Every parent pauses when they hear the big matzoh ball question, “Where do babies come from?” I am about to delivery our fourth baby and so all things “baby” have been part the regular conversation at our house. Naturally, how you answer each of these questions is entirely related to the age and maturity of the child asking the question.
- Be short and direct. Avoid the big long explanation at first. Don’t be afraid to fish for what your child is looking for answer-wise. The child may be content with a short answer and enable you to avoid telling a child more than he/she is developmentally ready to hear/know. My two- year old is perfectly content to hear, “…from mommy’s tummy” or “Heaven.” My six-year old (who is inquisitive beyond her years), isn’t content with these sorts of answers and wants the details. I told her that women were born with all the eggs they were ever going to have. I simply told her that when they join with the daddy, that a baby forms. She didn’t ask THE follow up question of “how,” so I opted not to tell her (she’s still young). She thinks it is super cool that she has little eggs that could be her own babies one day. My ten-year old knows how that baby got in there.
- Be honest. Avoid answers like “the stork” or “baby factories.” Kids need to know that they can rely on you to tell the truth.
- Build on knowledge your child already has. You may answer a question by starting with something like, “As you know, boys have a penis and girls have a vagina…”
- Don’t laugh or squirm. I know this is easier said than done. Your child will use your reaction to gauge their own reaction. If you are very simple and matter of fact about how it works, you will be surprised at how accepting of the knowledge your child will be. Don’t be surprised if it is days later when you get follow up questions (after your child has had time to digest it).
- Reiterate the private/sensitive nature of the topic, especially if your child is young. If you have just told your young child (6-10 years old) the whole story of how the baby got there and is formed, make sure and tell your child about the sensitive nature of these topics. I usually say something like, “Now, I have told you the truth. You know more than most of your friends about this. Many of your friends’ parents haven’t had a chance to tell them yet. Let’s give them a chance to talk about it first, especially since it involves private body parts. So DON’T talk to your friends about it. Do you have any questions?” This little reminder can save you a lot of heartache later when you get called into the principal’s office because your second grader is telling everyone where babies come from, or you’re fielding angry phone calls from other parents.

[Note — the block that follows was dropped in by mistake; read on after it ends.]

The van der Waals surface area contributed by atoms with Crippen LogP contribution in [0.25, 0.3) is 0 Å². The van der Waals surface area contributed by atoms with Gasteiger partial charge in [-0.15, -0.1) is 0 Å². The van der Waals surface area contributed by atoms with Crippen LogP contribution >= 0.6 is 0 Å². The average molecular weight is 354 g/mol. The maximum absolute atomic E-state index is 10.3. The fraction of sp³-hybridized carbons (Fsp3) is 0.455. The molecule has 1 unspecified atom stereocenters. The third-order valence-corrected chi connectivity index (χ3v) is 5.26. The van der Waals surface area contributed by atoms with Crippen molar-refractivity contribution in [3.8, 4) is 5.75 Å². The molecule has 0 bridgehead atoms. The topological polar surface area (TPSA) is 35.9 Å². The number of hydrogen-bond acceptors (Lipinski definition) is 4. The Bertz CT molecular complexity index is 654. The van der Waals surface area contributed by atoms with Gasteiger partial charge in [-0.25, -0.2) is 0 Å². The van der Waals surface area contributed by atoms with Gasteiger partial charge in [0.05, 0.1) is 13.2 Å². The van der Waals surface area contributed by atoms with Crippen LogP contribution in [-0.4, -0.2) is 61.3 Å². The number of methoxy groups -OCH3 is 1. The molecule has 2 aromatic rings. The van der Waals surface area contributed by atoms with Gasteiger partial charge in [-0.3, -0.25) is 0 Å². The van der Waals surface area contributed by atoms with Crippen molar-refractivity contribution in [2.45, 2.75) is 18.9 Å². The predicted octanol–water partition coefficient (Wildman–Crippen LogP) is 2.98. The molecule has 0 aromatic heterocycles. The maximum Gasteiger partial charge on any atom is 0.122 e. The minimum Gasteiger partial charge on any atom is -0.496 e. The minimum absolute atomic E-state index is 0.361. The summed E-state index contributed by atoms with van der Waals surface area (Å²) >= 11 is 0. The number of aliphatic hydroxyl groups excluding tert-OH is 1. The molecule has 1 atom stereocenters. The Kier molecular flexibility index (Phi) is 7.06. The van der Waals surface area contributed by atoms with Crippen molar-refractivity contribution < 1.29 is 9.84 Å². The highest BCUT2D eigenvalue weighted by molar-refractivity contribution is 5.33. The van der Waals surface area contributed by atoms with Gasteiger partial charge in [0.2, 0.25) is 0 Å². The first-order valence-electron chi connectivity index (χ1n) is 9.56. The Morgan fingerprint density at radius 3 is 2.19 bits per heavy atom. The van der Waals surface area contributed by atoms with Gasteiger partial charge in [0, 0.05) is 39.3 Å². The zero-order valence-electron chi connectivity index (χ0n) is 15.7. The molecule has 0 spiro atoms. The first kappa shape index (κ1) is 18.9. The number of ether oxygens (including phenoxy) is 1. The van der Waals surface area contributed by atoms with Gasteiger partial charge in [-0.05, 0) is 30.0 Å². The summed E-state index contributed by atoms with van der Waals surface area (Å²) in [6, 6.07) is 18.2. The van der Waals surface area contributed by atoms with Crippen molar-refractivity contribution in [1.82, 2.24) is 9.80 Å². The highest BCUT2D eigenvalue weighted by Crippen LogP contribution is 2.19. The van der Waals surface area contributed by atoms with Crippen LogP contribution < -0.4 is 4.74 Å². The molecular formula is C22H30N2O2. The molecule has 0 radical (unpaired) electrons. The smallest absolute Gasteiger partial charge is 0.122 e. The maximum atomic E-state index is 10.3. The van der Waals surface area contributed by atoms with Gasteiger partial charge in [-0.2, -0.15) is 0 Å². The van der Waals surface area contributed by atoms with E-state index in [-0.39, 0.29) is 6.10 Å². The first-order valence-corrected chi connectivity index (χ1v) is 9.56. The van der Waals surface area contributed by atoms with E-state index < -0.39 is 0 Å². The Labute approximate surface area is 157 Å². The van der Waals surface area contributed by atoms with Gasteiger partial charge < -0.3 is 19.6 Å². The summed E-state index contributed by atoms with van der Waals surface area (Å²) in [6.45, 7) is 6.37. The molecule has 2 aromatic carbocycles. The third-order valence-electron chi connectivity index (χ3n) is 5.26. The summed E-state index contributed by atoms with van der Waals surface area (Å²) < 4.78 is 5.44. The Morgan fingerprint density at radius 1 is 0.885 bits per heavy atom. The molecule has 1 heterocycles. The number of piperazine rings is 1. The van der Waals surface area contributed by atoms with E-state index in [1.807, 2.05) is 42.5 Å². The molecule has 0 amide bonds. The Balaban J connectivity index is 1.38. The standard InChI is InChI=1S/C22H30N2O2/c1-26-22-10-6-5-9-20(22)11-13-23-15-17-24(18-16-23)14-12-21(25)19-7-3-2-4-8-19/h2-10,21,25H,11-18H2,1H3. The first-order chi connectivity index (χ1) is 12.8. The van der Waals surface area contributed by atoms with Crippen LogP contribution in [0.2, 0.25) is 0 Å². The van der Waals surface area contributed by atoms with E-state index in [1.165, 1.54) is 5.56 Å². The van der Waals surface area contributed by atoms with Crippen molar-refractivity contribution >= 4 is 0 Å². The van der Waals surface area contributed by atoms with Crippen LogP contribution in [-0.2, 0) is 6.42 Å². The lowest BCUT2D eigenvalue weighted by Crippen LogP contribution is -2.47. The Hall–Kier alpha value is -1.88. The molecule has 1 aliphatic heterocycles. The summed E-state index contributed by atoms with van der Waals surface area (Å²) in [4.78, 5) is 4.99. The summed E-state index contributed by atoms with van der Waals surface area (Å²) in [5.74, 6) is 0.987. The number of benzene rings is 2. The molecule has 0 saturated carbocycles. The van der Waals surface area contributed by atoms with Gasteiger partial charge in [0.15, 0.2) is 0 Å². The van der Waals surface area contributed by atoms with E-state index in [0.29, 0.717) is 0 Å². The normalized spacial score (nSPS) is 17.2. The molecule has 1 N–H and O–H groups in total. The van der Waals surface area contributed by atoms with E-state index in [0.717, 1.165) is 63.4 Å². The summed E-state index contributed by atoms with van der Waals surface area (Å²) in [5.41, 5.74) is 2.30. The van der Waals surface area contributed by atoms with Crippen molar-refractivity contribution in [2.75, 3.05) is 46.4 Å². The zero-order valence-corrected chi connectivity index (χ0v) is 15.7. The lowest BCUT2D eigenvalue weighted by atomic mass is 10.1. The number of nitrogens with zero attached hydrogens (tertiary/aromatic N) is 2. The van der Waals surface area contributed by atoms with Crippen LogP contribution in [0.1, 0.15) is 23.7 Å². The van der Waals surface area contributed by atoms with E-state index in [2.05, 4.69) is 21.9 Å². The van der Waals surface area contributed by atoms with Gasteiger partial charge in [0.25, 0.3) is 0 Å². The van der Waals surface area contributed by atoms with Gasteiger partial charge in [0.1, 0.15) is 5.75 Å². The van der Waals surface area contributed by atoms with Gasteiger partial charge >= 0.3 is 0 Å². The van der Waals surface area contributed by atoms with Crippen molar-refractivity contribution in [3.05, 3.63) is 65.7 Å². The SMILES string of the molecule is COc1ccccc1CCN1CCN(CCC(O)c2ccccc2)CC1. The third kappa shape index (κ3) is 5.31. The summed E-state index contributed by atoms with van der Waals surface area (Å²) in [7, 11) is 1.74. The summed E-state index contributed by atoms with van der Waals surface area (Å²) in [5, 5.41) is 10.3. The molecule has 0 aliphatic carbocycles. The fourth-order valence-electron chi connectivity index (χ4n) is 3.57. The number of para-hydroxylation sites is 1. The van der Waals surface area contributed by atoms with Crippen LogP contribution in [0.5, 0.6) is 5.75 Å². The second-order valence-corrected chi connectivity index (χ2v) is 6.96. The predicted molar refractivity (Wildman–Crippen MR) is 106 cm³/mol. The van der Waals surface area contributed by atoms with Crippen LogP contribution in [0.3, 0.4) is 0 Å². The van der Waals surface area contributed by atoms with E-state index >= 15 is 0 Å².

Kids often learn best when you introduce a new topic by relating it to something they know. For this reason, as I talk about body parts, pregnancy, periods, sex, and where babies come from with my patients and own children, I will use a phrase they can remember. First, introduce the correct anatomical part (e.g., literally tell your child that girls have a vagina and boys have a penis). Then relate it to something the child will remember.
- Vagina—“the baby shoot.” As we have talked about the baby coming at our house, my kids know that the baby will either come out the baby shoot, aka, vagina or be cut out (C-Section) if there is a problem and she has to come out quicker.
- Uterus—“the baby sack.” I am always very careful to clarify that the baby is in her own sack. Mommy’s stomach is where the food goes. Mom’s bladder is where the pee is. The baby has her own special sack to grow in. Inside that sack, there is a bag like a balloon or water bed filled with water. We’ve discussed that when the bag pops (and the water comes out) the baby will be done growing and ready to come out.
- The cord—“the tube that connects the baby to mommy.” Simply explain that it is through the cord that the baby gets food and what she needs from mommy. It is fun to point out to the kids that their belly button is what is left to remind them of that connection to their mom.
You know your child best and are best equipped to understand his/her unique perceptions, developmental readiness, and likely responses. While these conversations can be uncomfortable and intimidating, it is better coming from you than a misinformed peer. As I see it, I’d rather have my kids hear about these sorts of sensitive topics from me, where I know the information is factually correct and I can add in little plugs for my own personal values at the same time (e.g., in addition to telling my child where babies come from, I’ll tell them when I think a good time in life to have a baby is).